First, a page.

Seafarers, pirates and the sea still attract me today as they did when I was younger (when I was in my bed under the blankets reading just about every book about pirates and adventurers I could with shining eyes and a sense of excitement).

Piratenschiff vor der Küste der Algarve in Portugal

A pirate-ship near the Algarve, Portugal

Lisbon combines a lot of historical events, people and legends with its millennia old history; it’s the city of famous pirates and world adventurers

Lisbon – a unique history

First the Phoenicians, followed by the Romans and lastly the Muslim Moors. All wanted to conquer Lisbon. But why? On one hand, the city is located at the sea with a very protected harbour. On the other hand, Lisbon has always belonged to the most magnificent trade and harbour cities of past epochs. Heinrich, the seafarer, Bartolomeu Dias, Vasco de Gama and Pedro Alwarez Cabral are considerable seafarers from Lisbon and its surrounding areas. But there are more reasons why Lisbon, the Portuguese capital, is worth visiting. With dozens of impressive monuments and memorials, Lisbon managed to become one of my favourite cities. The monastery “Mosteiro dos Jerónimos” for example, or the landmark of the city “Torre de Belém” (our cover picture), a lighthouse which was built in the midst of the river Tejo and was used until the 19th century as a prison and arsenal, are both worthy of being seen. Lastly Lisbon’s location atop of seven hills offers travellers a truly unique and fantastic view of the city.



Of seafarers, pirates and ships

Around 500 years ago Vasco da Gama discovered the sea route to India and thus became the first adventurer who has sailed all the way around Africa, in order to establish a trading route that would provide Lisbon with more goods and wealth. As a result, Lisbon became a seafaring metropolis but always stood in fierce competition with Spain and England, even until modern times. Another famous child of Lisbon was Pedro Álvares Cabral who discovered Brazil at around 1500 with his fleet. Back then, Lisbon was striving. Of course, richness and brilliance also attracted pirates and outlaws. Fully loaded trading ships were a welcome sight for pirates back in the days and even today the Portuguese frigate “Vasco da Gama” offers a physical escort to guarantee a security to the trading ships passing through Lisbon. By the way: The Portuguese warship is also the flagship of the EU operation Atlanta. Pirates are not a relic of old times though, even today they present a true hazard to seafaring crews. Pirates are not only an issue at the Horn of Africa but also in the Chinese see in the east. Not only at the Horn of Arica the cruise companies have problems with pirates. Also in the China Sea or in the west of Africa ships are threatened by pirates. Thanks to modern technological advancements, it has become much easier to keep track of pirates around the globe though.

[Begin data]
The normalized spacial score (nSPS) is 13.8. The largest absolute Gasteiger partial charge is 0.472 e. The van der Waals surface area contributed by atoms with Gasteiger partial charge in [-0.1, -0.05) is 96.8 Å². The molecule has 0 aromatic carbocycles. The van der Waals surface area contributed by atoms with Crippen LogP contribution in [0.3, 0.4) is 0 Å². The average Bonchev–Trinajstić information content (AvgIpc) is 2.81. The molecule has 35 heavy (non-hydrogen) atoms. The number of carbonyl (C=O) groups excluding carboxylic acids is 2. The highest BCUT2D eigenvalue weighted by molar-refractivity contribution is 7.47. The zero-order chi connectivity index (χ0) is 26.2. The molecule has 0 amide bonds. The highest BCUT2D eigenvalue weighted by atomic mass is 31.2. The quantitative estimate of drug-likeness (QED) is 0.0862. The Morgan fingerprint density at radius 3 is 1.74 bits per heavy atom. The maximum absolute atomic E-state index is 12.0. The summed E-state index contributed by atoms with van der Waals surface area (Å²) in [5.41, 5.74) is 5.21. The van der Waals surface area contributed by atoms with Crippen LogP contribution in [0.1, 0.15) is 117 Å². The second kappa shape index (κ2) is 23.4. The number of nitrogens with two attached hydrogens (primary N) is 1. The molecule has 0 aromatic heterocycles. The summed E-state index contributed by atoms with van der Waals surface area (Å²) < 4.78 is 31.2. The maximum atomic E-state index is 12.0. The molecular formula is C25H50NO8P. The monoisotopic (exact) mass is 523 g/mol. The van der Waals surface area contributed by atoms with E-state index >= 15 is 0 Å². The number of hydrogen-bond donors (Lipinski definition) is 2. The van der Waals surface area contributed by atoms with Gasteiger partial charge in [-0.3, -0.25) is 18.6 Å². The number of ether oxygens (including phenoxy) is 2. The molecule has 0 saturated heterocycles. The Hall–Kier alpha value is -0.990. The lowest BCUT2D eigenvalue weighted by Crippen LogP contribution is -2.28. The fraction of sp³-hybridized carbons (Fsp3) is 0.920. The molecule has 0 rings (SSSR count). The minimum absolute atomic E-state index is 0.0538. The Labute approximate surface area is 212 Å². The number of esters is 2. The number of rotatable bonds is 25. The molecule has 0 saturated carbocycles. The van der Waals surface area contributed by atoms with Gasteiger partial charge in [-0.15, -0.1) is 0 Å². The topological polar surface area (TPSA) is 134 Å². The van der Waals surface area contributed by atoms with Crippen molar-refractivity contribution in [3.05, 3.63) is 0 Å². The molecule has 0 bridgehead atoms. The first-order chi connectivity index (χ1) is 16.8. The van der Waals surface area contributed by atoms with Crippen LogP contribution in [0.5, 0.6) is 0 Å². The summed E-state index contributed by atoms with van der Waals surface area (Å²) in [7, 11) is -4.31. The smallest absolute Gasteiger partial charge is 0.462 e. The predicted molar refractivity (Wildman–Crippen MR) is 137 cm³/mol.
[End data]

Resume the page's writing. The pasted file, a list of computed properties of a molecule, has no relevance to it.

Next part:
Back in the old times that was very different though, which is proven by the frigate „Dom Fernando II e Glória”. You can find it as a museum ship in the harbour of Lisbon today. Between the years 1845 and 1878 the ship was used as a heavily armed escort ship for the Portuguese trade fleet between Portugal and the Portuguese Indian colonies. With 50 canons on board, this frigate was a feared military dominance and the name alone managed to scare away some of the less brave pirates. The Dom Fernando II e Glória was part of the EXPO 1998 in Lisbon as an exhibited object. This was a unique experience for all fans of the seafarer’s history to see this ship in its full glory with all its equipment. I was also touched of its charm and aura when I have seen it for the first time!

The “Dom Fernando II. e Glória” in the harbour of Lisbon
(Copyright Wikipedia CC BY-SA 3.0 Iantomferry, Mark Ahsmann)

Lisbon’s trams

As previously mentioned, Lisbon is located on hills and thus venturing the city means a a continuous up and down along roads and alleys. No wonder that the city’s tram lines are the primary means of transport in Lisbon. The dusty yet charming wagons are truly a nostalgic eye-catcher, by reminding me of old tram waggons from the DDR period in Germany. Sometimes when the trams pass through narrows alleys, you can get a glimpse of Portuguese life by taking a peek into the apartments of the locals. Really a special experience! By the way, Lisbon also has a very special elevator from the lower town up into the upper town called the “Elevador de Santa Justa”. Personally I prefer riding the cute, old trams across the city though.


Lisbon’s trams

A one week journey to Lisbon

If you’re thinking: “Wow, I really need to go to Lisbon!”, I have great news for you: I found a fantastic 8-day journey which includes all – if not most – of the places I described in this post. Additionally the trip takes you to a traditional tile-factory, where you can paint and design your own decorative tiles.

In case you haven’t had enough of Lisbon or want to prepare yourself for the best Lisbon experience possible, I found some great travel guides for you on Amazon.

Here’s a 7-days short trip Lisbon, travel-tips to see:

1st day – arrival in Lisbon
2nd day – discover the castle of Lisbon, tram ride and venture through the old town
3rd day – Tower of Belém and monastery of the Hieronymus
5th day – beach & sea
6th day – seafarer academy and boat tour to the grottos of Ponta da Piedade
7th day – Lagos
8th day – return home

By |2018-07-24T12:31:25+01:0027/03/2018|Tags: , |

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